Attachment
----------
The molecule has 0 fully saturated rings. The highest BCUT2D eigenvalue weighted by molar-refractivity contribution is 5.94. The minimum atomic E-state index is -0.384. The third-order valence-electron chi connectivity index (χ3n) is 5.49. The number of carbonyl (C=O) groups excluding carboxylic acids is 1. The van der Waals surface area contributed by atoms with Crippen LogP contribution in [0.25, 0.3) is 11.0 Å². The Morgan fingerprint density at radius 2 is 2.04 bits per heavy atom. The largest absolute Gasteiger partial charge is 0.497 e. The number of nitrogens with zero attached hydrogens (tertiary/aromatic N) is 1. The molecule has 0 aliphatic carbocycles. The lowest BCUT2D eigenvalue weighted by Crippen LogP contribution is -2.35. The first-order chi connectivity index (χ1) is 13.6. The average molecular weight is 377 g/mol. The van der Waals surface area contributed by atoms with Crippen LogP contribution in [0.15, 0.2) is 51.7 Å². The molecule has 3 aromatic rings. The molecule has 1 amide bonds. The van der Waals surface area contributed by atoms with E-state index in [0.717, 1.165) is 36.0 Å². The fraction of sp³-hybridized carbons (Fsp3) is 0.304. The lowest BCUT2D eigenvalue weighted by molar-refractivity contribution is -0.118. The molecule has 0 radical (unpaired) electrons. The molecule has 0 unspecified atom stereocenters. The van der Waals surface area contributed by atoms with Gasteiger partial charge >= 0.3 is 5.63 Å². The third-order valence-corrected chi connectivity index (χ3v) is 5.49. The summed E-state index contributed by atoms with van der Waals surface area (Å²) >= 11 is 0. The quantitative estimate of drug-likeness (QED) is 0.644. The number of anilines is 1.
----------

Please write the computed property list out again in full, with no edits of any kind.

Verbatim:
The molecule has 0 fully saturated rings. The highest BCUT2D eigenvalue weighted by molar-refractivity contribution is 5.94. The minimum atomic E-state index is -0.384. The third-order valence-electron chi connectivity index (χ3n) is 5.49. The number of carbonyl (C=O) groups excluding carboxylic acids is 1. The van der Waals surface area contributed by atoms with Crippen LogP contribution in [0.25, 0.3) is 11.0 Å². The Morgan fingerprint density at radius 2 is 2.04 bits per heavy atom. The largest absolute Gasteiger partial charge is 0.497 e. The number of nitrogens with zero attached hydrogens (tertiary/aromatic N) is 1. The molecule has 0 aliphatic carbocycles. The lowest BCUT2D eigenvalue weighted by Crippen LogP contribution is -2.35. The first-order chi connectivity index (χ1) is 13.6. The average molecular weight is 377 g/mol. The van der Waals surface area contributed by atoms with Crippen LogP contribution in [0.15, 0.2) is 51.7 Å². The molecule has 3 aromatic rings. The molecule has 1 amide bonds. The van der Waals surface area contributed by atoms with E-state index in [0.717, 1.165) is 36.0 Å². The fraction of sp³-hybridized carbons (Fsp3) is 0.304. The lowest BCUT2D eigenvalue weighted by molar-refractivity contribution is -0.118. The molecule has 0 radical (unpaired) electrons. The molecule has 0 unspecified atom stereocenters. The van der Waals surface area contributed by atoms with Gasteiger partial charge >= 0.3 is 5.63 Å². The third-order valence-corrected chi connectivity index (χ3v) is 5.49. The summed E-state index contributed by atoms with van der Waals surface area (Å²) >= 11 is 0. The quantitative estimate of drug-likeness (QED) is 0.644. The number of anilines is 1.